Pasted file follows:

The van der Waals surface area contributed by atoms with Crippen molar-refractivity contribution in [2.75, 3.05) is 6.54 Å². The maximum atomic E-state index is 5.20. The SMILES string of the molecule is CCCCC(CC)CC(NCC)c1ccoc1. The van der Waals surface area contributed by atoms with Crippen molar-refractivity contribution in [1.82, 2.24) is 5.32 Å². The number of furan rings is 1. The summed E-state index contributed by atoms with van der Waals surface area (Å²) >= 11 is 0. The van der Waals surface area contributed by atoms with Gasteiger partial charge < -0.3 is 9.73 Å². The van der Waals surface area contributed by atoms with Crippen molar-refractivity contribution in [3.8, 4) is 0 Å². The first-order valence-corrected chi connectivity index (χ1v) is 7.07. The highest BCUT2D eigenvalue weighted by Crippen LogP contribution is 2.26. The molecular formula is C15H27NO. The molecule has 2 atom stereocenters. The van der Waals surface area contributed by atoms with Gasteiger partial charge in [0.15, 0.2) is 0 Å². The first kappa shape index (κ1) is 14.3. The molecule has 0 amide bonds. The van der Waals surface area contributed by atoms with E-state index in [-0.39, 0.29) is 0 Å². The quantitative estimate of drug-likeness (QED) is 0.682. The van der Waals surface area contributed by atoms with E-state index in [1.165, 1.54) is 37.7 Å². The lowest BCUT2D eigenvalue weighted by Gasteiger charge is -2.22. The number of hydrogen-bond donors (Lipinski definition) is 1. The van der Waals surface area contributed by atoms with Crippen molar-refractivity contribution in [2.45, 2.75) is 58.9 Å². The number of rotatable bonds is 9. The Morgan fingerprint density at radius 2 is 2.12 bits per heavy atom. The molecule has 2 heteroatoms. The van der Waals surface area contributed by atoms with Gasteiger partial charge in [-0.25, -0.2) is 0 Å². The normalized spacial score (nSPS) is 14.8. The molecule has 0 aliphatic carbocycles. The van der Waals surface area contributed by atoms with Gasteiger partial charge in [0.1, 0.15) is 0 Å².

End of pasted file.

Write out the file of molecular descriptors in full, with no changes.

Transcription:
The van der Waals surface area contributed by atoms with Crippen molar-refractivity contribution in [2.75, 3.05) is 6.54 Å². The maximum atomic E-state index is 5.20. The SMILES string of the molecule is CCCCC(CC)CC(NCC)c1ccoc1. The van der Waals surface area contributed by atoms with Crippen molar-refractivity contribution in [1.82, 2.24) is 5.32 Å². The number of furan rings is 1. The summed E-state index contributed by atoms with van der Waals surface area (Å²) >= 11 is 0. The van der Waals surface area contributed by atoms with Gasteiger partial charge < -0.3 is 9.73 Å². The van der Waals surface area contributed by atoms with Crippen molar-refractivity contribution in [3.8, 4) is 0 Å². The first-order valence-corrected chi connectivity index (χ1v) is 7.07. The highest BCUT2D eigenvalue weighted by Crippen LogP contribution is 2.26. The molecular formula is C15H27NO. The molecule has 2 atom stereocenters. The van der Waals surface area contributed by atoms with Gasteiger partial charge in [0.15, 0.2) is 0 Å². The first kappa shape index (κ1) is 14.3. The molecule has 0 amide bonds. The van der Waals surface area contributed by atoms with E-state index in [-0.39, 0.29) is 0 Å². The quantitative estimate of drug-likeness (QED) is 0.682. The van der Waals surface area contributed by atoms with E-state index in [1.165, 1.54) is 37.7 Å². The lowest BCUT2D eigenvalue weighted by Gasteiger charge is -2.22. The number of hydrogen-bond donors (Lipinski definition) is 1. The van der Waals surface area contributed by atoms with Crippen molar-refractivity contribution in [2.45, 2.75) is 58.9 Å². The number of rotatable bonds is 9. The Morgan fingerprint density at radius 2 is 2.12 bits per heavy atom. The molecule has 2 heteroatoms. The van der Waals surface area contributed by atoms with Gasteiger partial charge in [-0.25, -0.2) is 0 Å². The normalized spacial score (nSPS) is 14.8. The molecule has 0 aliphatic carbocycles. The van der Waals surface area contributed by atoms with Gasteiger partial charge in [0.1, 0.15) is 0 Å².